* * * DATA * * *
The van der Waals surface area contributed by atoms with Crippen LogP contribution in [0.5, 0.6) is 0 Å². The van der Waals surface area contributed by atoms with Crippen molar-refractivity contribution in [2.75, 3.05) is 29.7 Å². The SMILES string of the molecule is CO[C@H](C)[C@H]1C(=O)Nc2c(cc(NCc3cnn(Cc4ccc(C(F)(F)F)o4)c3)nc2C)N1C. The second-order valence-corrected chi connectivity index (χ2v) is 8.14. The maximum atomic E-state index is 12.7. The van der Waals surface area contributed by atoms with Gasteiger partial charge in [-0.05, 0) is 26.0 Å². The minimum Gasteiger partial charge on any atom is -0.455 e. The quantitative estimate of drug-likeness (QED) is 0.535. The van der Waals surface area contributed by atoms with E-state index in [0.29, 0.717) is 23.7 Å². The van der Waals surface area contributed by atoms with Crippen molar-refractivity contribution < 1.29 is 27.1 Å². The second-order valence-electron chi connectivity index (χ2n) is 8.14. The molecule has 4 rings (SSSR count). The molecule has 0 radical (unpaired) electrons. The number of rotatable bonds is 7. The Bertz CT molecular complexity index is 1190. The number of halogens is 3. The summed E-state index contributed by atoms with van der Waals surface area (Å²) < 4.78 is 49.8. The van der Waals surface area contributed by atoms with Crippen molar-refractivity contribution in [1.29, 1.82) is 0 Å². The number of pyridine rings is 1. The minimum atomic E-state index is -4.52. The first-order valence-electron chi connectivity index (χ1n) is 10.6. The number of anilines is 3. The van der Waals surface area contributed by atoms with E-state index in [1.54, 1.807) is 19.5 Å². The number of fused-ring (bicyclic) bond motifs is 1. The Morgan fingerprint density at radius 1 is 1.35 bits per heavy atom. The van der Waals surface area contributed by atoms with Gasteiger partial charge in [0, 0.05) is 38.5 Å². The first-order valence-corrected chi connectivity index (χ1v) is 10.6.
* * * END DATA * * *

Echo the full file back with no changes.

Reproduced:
The van der Waals surface area contributed by atoms with Crippen LogP contribution in [0.5, 0.6) is 0 Å². The van der Waals surface area contributed by atoms with Crippen molar-refractivity contribution in [2.75, 3.05) is 29.7 Å². The SMILES string of the molecule is CO[C@H](C)[C@H]1C(=O)Nc2c(cc(NCc3cnn(Cc4ccc(C(F)(F)F)o4)c3)nc2C)N1C. The second-order valence-corrected chi connectivity index (χ2v) is 8.14. The maximum atomic E-state index is 12.7. The van der Waals surface area contributed by atoms with Gasteiger partial charge in [-0.05, 0) is 26.0 Å². The minimum Gasteiger partial charge on any atom is -0.455 e. The quantitative estimate of drug-likeness (QED) is 0.535. The van der Waals surface area contributed by atoms with E-state index in [0.29, 0.717) is 23.7 Å². The van der Waals surface area contributed by atoms with Crippen molar-refractivity contribution < 1.29 is 27.1 Å². The second-order valence-electron chi connectivity index (χ2n) is 8.14. The molecule has 4 rings (SSSR count). The molecule has 0 radical (unpaired) electrons. The number of rotatable bonds is 7. The Bertz CT molecular complexity index is 1190. The number of halogens is 3. The summed E-state index contributed by atoms with van der Waals surface area (Å²) < 4.78 is 49.8. The van der Waals surface area contributed by atoms with Crippen molar-refractivity contribution in [1.29, 1.82) is 0 Å². The number of pyridine rings is 1. The minimum atomic E-state index is -4.52. The first-order valence-electron chi connectivity index (χ1n) is 10.6. The number of anilines is 3. The van der Waals surface area contributed by atoms with E-state index in [1.54, 1.807) is 19.5 Å². The number of fused-ring (bicyclic) bond motifs is 1. The Morgan fingerprint density at radius 1 is 1.35 bits per heavy atom. The van der Waals surface area contributed by atoms with Gasteiger partial charge in [0, 0.05) is 38.5 Å². The first-order valence-corrected chi connectivity index (χ1v) is 10.6.